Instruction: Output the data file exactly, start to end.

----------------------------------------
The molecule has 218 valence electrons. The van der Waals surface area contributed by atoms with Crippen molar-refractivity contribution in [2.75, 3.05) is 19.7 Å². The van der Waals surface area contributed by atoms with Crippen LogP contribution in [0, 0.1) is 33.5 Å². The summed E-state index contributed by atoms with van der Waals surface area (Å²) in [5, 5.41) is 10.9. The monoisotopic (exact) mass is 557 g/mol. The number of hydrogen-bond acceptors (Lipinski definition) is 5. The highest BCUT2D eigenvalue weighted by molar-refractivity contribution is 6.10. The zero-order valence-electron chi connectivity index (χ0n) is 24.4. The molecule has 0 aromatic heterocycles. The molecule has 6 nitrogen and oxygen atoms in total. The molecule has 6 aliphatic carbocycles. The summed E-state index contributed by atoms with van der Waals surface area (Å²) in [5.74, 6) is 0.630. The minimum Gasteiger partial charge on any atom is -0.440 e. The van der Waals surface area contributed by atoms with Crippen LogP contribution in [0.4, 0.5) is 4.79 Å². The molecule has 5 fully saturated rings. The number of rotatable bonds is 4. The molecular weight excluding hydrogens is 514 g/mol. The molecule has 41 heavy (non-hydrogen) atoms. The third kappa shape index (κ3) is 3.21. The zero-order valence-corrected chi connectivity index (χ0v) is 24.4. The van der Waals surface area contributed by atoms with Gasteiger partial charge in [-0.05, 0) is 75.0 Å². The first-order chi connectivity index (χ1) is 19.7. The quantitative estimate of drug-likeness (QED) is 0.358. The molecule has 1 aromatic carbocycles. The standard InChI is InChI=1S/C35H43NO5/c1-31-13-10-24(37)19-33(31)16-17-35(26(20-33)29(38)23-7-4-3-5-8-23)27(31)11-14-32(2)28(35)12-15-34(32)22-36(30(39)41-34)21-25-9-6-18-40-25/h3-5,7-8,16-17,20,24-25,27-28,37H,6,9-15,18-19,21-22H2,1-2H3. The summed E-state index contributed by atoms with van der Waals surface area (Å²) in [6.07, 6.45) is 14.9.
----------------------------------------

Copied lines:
The molecule has 218 valence electrons. The van der Waals surface area contributed by atoms with Crippen molar-refractivity contribution in [2.75, 3.05) is 19.7 Å². The van der Waals surface area contributed by atoms with Crippen LogP contribution in [0, 0.1) is 33.5 Å². The summed E-state index contributed by atoms with van der Waals surface area (Å²) in [5, 5.41) is 10.9. The monoisotopic (exact) mass is 557 g/mol. The number of hydrogen-bond acceptors (Lipinski definition) is 5. The highest BCUT2D eigenvalue weighted by molar-refractivity contribution is 6.10. The zero-order valence-electron chi connectivity index (χ0n) is 24.4. The molecule has 0 aromatic heterocycles. The molecule has 6 nitrogen and oxygen atoms in total. The molecule has 6 aliphatic carbocycles. The summed E-state index contributed by atoms with van der Waals surface area (Å²) in [5.74, 6) is 0.630. The minimum Gasteiger partial charge on any atom is -0.440 e. The van der Waals surface area contributed by atoms with Crippen LogP contribution in [0.4, 0.5) is 4.79 Å². The molecule has 5 fully saturated rings. The number of rotatable bonds is 4. The molecular weight excluding hydrogens is 514 g/mol. The molecule has 41 heavy (non-hydrogen) atoms. The third kappa shape index (κ3) is 3.21. The zero-order valence-corrected chi connectivity index (χ0v) is 24.4. The van der Waals surface area contributed by atoms with Gasteiger partial charge in [-0.05, 0) is 75.0 Å². The first-order chi connectivity index (χ1) is 19.7. The quantitative estimate of drug-likeness (QED) is 0.358. The molecule has 1 aromatic carbocycles. The standard InChI is InChI=1S/C35H43NO5/c1-31-13-10-24(37)19-33(31)16-17-35(26(20-33)29(38)23-7-4-3-5-8-23)27(31)11-14-32(2)28(35)12-15-34(32)22-36(30(39)41-34)21-25-9-6-18-40-25/h3-5,7-8,16-17,20,24-25,27-28,37H,6,9-15,18-19,21-22H2,1-2H3. The summed E-state index contributed by atoms with van der Waals surface area (Å²) in [6.07, 6.45) is 14.9.